Background: Barrett's adenocarcinoma is being diagnosed increasingly. We examine possible differences between long segment and short-segment Barrett esophagus (LSBE and SSBE) in long-term follow-up on the basis of our histopathology registry.
Methods and patients: All Barrett's esophagus patients diagnosed histologically between 1990 and 1995 (n = 1071) were selected. Long-term follow-up data from endoscopy with biopsy were sought on all patients without neoplasia on initial endoscopic biopsy (n = 1003). A total of 255 individuals (25.4 %) were regarded as drop-outs (201 lost and 54 without further endoscopy). Of the remaining 748 patients with follow up for more than 5 years, 315 had documented LSBE, 246 had SSBE, and 187 had no length of Barrett esophagus recorded (NLBE).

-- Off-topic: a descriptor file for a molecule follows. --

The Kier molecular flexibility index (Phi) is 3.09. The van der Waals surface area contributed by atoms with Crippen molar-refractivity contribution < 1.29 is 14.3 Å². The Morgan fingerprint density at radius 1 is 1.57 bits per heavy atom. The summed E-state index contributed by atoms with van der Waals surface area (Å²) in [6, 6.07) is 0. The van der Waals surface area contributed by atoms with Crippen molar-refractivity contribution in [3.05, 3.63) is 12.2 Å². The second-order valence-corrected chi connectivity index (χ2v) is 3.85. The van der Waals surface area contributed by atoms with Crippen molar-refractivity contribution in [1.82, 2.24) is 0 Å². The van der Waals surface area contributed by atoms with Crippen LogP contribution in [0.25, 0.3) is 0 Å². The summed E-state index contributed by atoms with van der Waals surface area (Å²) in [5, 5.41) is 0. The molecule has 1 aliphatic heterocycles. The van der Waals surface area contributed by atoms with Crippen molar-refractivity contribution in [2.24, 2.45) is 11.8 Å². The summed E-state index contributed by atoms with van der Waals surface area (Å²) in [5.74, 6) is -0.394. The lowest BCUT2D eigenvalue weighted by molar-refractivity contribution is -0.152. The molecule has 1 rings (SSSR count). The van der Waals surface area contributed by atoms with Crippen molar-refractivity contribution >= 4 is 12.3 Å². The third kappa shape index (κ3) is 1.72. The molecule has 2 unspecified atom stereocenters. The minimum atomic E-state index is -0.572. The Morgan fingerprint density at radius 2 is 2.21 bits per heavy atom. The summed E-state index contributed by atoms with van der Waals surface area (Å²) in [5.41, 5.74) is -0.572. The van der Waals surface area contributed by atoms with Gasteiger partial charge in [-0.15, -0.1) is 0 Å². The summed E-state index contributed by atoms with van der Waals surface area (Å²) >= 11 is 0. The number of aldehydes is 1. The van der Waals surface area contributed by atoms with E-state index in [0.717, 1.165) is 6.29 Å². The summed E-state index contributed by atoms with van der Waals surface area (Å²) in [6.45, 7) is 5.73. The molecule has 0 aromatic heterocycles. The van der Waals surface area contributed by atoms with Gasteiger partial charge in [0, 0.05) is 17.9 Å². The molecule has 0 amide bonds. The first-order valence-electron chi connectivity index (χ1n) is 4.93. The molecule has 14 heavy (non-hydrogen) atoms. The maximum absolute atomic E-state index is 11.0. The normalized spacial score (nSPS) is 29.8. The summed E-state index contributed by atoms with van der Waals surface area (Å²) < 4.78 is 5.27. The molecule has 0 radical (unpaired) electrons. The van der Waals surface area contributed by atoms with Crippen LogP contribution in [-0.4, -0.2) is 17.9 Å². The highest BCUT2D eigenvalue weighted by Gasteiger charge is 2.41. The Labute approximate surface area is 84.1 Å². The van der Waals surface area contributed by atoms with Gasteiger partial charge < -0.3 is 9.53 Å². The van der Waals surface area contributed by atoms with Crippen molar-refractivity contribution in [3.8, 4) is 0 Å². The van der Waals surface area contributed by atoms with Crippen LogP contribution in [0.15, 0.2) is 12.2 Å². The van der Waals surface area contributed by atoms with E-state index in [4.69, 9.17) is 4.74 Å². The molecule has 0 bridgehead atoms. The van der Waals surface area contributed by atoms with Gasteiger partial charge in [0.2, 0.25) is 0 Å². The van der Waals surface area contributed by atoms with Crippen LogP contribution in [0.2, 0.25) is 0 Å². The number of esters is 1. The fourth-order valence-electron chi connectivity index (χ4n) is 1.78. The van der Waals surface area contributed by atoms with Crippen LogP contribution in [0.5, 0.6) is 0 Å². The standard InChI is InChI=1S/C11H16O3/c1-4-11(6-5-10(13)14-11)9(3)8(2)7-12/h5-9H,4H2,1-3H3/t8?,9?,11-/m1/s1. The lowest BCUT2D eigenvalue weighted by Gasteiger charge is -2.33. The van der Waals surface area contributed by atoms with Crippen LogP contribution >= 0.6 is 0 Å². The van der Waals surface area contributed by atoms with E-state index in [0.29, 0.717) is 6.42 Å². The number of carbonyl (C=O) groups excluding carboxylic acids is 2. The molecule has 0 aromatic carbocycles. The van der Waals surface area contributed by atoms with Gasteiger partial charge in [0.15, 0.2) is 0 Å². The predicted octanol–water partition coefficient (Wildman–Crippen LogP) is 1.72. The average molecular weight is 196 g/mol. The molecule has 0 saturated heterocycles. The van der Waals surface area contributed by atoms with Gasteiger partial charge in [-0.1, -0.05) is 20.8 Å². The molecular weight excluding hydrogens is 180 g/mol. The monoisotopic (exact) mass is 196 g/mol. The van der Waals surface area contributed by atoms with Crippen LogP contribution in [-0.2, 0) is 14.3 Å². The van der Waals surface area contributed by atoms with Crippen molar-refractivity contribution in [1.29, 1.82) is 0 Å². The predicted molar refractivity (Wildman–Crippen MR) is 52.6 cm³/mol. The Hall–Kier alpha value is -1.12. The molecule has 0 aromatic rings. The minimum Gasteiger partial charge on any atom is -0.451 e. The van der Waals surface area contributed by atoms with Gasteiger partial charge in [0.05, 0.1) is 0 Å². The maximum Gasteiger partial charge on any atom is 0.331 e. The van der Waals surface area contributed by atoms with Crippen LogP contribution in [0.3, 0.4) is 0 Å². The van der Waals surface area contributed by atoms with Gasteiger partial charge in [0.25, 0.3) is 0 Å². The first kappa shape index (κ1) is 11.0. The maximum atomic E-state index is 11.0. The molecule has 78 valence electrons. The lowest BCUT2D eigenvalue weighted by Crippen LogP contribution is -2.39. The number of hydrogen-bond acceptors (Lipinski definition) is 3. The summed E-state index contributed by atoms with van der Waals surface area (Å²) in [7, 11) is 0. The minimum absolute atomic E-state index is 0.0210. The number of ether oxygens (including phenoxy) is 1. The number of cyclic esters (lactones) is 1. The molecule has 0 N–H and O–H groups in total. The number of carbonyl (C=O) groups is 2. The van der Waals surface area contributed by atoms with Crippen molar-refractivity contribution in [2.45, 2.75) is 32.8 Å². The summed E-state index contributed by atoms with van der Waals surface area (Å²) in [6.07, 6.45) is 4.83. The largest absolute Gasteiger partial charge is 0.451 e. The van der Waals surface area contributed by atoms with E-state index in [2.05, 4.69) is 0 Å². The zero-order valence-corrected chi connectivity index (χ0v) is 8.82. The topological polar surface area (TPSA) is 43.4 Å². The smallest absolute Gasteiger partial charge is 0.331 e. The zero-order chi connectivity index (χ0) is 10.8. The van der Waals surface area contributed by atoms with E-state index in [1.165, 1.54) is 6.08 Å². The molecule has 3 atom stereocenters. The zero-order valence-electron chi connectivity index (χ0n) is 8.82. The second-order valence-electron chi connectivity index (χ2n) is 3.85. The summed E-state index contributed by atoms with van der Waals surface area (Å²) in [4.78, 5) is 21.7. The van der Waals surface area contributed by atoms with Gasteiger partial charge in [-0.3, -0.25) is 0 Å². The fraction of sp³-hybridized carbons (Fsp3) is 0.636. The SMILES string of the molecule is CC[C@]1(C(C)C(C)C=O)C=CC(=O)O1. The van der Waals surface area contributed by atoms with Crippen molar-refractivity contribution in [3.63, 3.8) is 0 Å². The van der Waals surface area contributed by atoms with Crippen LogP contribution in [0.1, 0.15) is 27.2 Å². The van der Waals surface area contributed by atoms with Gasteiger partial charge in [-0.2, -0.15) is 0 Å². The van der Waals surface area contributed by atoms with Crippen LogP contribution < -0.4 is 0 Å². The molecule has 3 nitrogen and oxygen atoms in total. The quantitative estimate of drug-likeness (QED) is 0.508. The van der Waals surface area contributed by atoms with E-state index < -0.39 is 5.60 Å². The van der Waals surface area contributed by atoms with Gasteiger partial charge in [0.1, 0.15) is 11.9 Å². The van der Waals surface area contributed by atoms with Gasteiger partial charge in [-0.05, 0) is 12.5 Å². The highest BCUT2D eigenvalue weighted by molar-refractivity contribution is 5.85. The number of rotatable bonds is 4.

Results: In the study cases (male : female ratio 2.1 : 1, mean age +/- SD 60.9 +/- 14.2 years), the biopsy procedure was fully compliant with guidelines in only 32.5 %. Only 5 cases (0.6 %) had visible lesions reported on endoscopy, but all were negative for neoplasia. Over a mean follow-up of 78.2 +/- 35.6 months (range 0-240), 7 new cases of low grade intraepithelial neoplasia (LGIN) and 15 cancer cases developed, accounting for a yearly incidence of 0.2 % (LGIN) or 0.4 % (cancer) after an initial negative endoscopy. When the cases with initial diagnosis of neoplasia were included, this yearly incidence rose to 0.5 % (LGIN), 0.3 % (high grade intraepithelial neoplasia [HGIN]) or 1.7 % (cancer). Differences between SSBE and LSBE were only encountered for cancer incidence.
Conclusion: The yearly incidence of Barrett esophagus cancer varies between 0.4 % and 1.7 %. Despite the limitations of this retrospective and pathology-based study, the observed risk of developing cancer in Barrett esophagus without neoplasia is comparable to that found in other studies, mainly from the US and the UK, and varies between 0.7 % and 1.0 % of yearly incidence.